“Best Practices” Point to Eliminating Waste


Two manufacturers took center stage to describe via “best practices” how much they value their marketing partnerships with manufacturers’ representatives at NEMRA’s 37th annual Conference in New Orleans earlier this year. As part of a presentation describing progress that has been made in that association’s ongoing effort to streamline and facilitate the work done between manufacturers and their reps, the manufacturers described their efforts in servicing reps.

Their best practices came to the fore when NEMRA’s Manufacturers Group (NMG) described the next phase in its ongoing project aimed at eliminating wasteful practices in the channel. Consultant Tom O’Connor, The Farmington Consulting Group (FCG), Farmington, Connecticut, who is conducting the project, Eliminating Wasteful Activities in the Representative and Manufacturer Sales & Marketing Channel, for the NMG, explained that three major areas remain as major contributors to waste between reps and their manufacturers:

  • Sales order entry process — “Even today our process remains too slow, error prone and labor intensive. In addition, our channel has been too slow to adopt e-commerce activities.”
  • Sales activity reporting process — “Manufacturers continue to struggle with sales systems that do not engage the electrical rep. Reps have been unable to link their sales systems across multiple manufacturing partners with a single customer relationship management (CRM) solution.”
  • Training — “There is a continued need for improved professional sales management and product training.”

Two manufacturers were held up as examples of those who were taking positive steps to eliminate wasteful activities in these and other areas. Both Ferraz Shawmut and Pass & Seymour/Legrand were cited for their best practices with  manufacturers’ representatives.

Creating a Rep-Friendly Position

Ferraz Shawmut, Inc., Newburyport, Massachusetts, has created a position — sales channel process specialist — whose job it is to “drive every dollar of non-value activity out of the processes between the manufacturer and its independent electrical  manufacturers’ representatives.” According to Ken Hooper, the manufacturer’s senior vice president of sales and marketing, “The creation of this position was the natural extension of our effort to improve service to our agents.”

The specialist, who reports to the company’s vice president distribution sales, is responsible for improving all “critical-to-service” processes that exist between the manufacturer and their channel partners, e.g., reps and distributors.

The individual in this position will be expected to recommend improvements in all, but not limited to, the following:

  • Sales reporting.
  • Pricing management, including the special pricing authorization (SPA) process.
  • Commission reporting, including point-of-sale (POS) and point-of-transfer (POT) reconciliation.
  • Marketing and sales communication to sales team and external channel partners, including new product communication.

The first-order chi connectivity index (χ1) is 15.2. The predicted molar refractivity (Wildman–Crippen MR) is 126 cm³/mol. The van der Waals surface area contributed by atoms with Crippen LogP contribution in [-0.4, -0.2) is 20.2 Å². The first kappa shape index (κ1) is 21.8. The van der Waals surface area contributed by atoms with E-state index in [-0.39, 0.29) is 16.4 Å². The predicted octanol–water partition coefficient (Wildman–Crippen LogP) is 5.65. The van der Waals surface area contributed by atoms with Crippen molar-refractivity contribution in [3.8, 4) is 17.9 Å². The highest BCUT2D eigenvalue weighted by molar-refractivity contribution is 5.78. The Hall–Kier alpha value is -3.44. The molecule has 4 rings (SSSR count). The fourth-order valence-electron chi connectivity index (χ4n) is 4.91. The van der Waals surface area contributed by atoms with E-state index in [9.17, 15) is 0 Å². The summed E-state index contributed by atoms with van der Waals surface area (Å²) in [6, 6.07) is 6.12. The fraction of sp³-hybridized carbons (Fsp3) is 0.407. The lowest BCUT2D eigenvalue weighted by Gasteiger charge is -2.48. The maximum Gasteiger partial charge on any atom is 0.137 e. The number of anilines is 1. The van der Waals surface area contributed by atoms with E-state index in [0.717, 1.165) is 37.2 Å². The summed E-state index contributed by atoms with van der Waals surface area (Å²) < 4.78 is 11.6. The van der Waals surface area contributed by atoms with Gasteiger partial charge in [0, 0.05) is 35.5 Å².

• Web-based customer self-service offerings.
  • Electronic commerce communication/electronic data interchange (EDI).

As the position was described at the NEMRA meeting, the person in that position should have “a very strong orientation toward the existing systems, a thorough understanding of the process flow between manufacturers and  manufacturers’ reps, and be a skilled problem solver.”

At the same time the manufacturer was establishing this position in its organization, it also made a suggestion for reps. “ Manufacturers’ representatives should also establish a channel process specialist function which could be an additional responsibility given to the most qualified inside sales/customer service person to work with each manufacturer’s channel process specialist on streamlining their quotations, sales order entry, expediting, RGA, etc., processes.”

A Website That Works

Functionality is the key word for Pass & Seymour/Legrand, Syracuse, New York, when that company’s website (www.passandseymour.com) is described. “We always considered reps as our own employees. As a result, we see to it that they have the same web-site access as an employee of the company. They receive real-time sales reports with drill-down capability to the item number.”

That’s how the manufacturer’s website was initially described at the NEMRA Conference. More to the point and in more detail, a white paper generated by the NMG study explained that manufacturers and reps receive countless telephone inquiries that should be easily accessed online, reducing operating costs for manufacturers and reps, thereby:

  • Improving customer service for manufacturers and reps.
  • Increasing sales revenue opportunities.

The study continued: “There are great disparities between the user-friendliness and information availability among manufacturer websites. Pass & Seymour is constantly touted by reps as having the best-practice website. As echoed by one rep: ‘P&S is the best at customer service. They listen to their reps, they listen to their customers, and they act. They open their books and streamline their systems; everything you need to know you can find on their website. All their people are great to work with. They are just a world-class organization. If every manufacturer did what P&S has done on their website, huge costs would be taken out of the rep and distributor channel.’”